My parents are great. They raised me with common sense and and financial responsibility. But I think there comes a point in every young adult’s life when you need someone or something to come along and smack you upside the head. In my case, I heard about Dave Ramsey and the Financial Peace University course that was being offered at my church.
When I graduated from a private college in 2009, I was well-equipped with a degree in music education, and ill-equipped with $11,000 in student loans and an $8,000 car loan that I owed my parents. I thought I was doing just fine, namely because I had secured a job despite the difficult economy, and because most of my friends had several tens of thousands of dollars more in debt.
I got a jump start over the summer paying off some of the loans, instead of wasting the “grace period” before making payments in the fall. I took $5,000 from my Roth IRA contributions to pay off one of my school loans entirely. I was able to withdraw from my IRA contributions without penalty, but looking back on the situation, I’m not sure if I would have taken money against the Roth, as that is a full year of contributions (and thus, a significant amount of compound interest) that I will never be able to secure as part of my retirement.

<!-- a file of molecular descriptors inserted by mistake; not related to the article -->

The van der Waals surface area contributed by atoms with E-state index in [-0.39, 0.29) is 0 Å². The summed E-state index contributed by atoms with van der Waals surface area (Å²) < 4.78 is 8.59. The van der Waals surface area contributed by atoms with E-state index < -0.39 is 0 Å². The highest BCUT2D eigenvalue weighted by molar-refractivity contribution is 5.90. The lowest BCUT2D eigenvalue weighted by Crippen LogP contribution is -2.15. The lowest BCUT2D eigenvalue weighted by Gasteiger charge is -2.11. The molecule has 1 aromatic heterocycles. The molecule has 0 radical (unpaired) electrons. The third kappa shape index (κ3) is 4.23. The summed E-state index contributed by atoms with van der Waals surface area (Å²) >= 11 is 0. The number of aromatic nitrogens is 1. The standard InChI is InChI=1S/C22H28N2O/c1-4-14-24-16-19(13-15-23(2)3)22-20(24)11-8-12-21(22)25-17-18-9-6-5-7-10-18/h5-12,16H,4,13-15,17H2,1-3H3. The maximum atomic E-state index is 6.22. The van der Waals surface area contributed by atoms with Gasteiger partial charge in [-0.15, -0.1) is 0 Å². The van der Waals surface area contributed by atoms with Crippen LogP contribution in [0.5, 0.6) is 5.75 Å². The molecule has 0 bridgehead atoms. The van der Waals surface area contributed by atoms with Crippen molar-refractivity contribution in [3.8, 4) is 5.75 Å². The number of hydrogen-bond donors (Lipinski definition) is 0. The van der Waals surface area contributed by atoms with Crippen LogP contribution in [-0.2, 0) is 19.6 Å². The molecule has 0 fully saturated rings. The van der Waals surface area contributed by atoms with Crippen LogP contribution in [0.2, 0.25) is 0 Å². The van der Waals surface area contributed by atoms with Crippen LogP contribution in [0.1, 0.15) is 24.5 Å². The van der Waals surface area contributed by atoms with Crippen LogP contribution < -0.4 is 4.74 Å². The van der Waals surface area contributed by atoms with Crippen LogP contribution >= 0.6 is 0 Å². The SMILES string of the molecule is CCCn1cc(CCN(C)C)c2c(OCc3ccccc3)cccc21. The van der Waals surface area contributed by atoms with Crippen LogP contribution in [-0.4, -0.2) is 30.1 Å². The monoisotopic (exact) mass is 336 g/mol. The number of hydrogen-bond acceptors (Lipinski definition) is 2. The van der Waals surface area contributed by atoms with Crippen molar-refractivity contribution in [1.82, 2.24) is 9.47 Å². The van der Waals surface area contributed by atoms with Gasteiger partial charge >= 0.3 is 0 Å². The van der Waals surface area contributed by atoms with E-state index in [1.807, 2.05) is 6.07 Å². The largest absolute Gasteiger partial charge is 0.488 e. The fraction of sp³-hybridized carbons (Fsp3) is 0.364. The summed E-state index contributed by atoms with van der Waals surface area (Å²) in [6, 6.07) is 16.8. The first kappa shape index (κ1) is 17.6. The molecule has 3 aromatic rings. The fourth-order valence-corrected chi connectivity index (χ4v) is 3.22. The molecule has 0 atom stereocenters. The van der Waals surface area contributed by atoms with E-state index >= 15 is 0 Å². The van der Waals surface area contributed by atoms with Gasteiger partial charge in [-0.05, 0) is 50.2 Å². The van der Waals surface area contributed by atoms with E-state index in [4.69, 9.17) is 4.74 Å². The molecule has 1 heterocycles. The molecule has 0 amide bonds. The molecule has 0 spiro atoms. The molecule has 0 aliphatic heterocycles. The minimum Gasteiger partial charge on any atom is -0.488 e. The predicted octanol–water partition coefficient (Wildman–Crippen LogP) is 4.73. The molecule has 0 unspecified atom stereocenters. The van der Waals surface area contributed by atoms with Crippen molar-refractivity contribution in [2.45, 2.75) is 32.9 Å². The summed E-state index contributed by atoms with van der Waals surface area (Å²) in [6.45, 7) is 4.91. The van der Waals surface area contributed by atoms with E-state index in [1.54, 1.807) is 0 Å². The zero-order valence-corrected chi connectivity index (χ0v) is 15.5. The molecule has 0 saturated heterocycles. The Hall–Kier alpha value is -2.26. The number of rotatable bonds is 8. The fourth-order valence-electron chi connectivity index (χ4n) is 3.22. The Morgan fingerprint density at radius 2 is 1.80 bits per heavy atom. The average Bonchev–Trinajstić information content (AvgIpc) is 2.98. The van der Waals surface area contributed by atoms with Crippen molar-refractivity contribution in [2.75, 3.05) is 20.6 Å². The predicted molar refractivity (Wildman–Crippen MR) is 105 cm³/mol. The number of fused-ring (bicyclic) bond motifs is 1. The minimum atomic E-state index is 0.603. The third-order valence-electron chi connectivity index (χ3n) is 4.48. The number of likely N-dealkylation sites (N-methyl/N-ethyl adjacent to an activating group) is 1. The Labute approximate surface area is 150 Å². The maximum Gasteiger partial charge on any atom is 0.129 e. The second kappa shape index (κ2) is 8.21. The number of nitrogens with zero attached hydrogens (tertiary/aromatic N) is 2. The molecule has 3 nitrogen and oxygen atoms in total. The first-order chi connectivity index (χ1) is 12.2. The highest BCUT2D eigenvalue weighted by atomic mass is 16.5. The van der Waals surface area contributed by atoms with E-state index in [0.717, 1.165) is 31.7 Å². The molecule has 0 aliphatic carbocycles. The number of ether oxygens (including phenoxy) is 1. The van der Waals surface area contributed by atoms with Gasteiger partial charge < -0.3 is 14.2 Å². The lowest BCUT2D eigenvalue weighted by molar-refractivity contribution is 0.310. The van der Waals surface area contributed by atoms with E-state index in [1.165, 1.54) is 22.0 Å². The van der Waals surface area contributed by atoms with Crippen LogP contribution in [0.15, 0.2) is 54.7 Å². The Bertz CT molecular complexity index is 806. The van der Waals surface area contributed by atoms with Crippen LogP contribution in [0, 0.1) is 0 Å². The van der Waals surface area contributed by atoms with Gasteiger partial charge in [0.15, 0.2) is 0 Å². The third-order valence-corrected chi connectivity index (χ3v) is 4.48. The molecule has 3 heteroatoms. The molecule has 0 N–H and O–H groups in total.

As my first year of teaching started, I began making monthly payments of $167 to my parents for my car, and $67 for school loans. As my friends started making monthly payments of a few hundred dollars, I thought I had it pretty good. But I started to consider that my school loans were set to be paid off in ten years. How goofy was it that I was making minimum payments to finish my school loans at age 32, when I could easily pay them off within the year?
These thoughts happened to coincide with my interest in Financial Peace University. I signed up for the class more or less to be part of a community of adults. With my family and girlfriend 240 miles away, and working in a middle school with 11-14 year olds every day, I wanted to have normal, adult conversations.
For me, the information presented in FPU was exactly what I needed to hear. Debt makes you slave to the lender, and I was enslaved to the bank and my parents. Of course, my parents were wonderful to help me out with purchasing a car, and never made a big deal of the fact that I owed them money; but I never wanted money and all of its complications to ruin my relationships with friends or family.
First I paid off my remaining school debt since my car loan was interest-free. Once my school loans were finished, I focused on the throwing every extra dollar I had in order to pay off the car. As soon as this last $2,000 check was cashed by my dad, it became official: I AM DEBT FREE!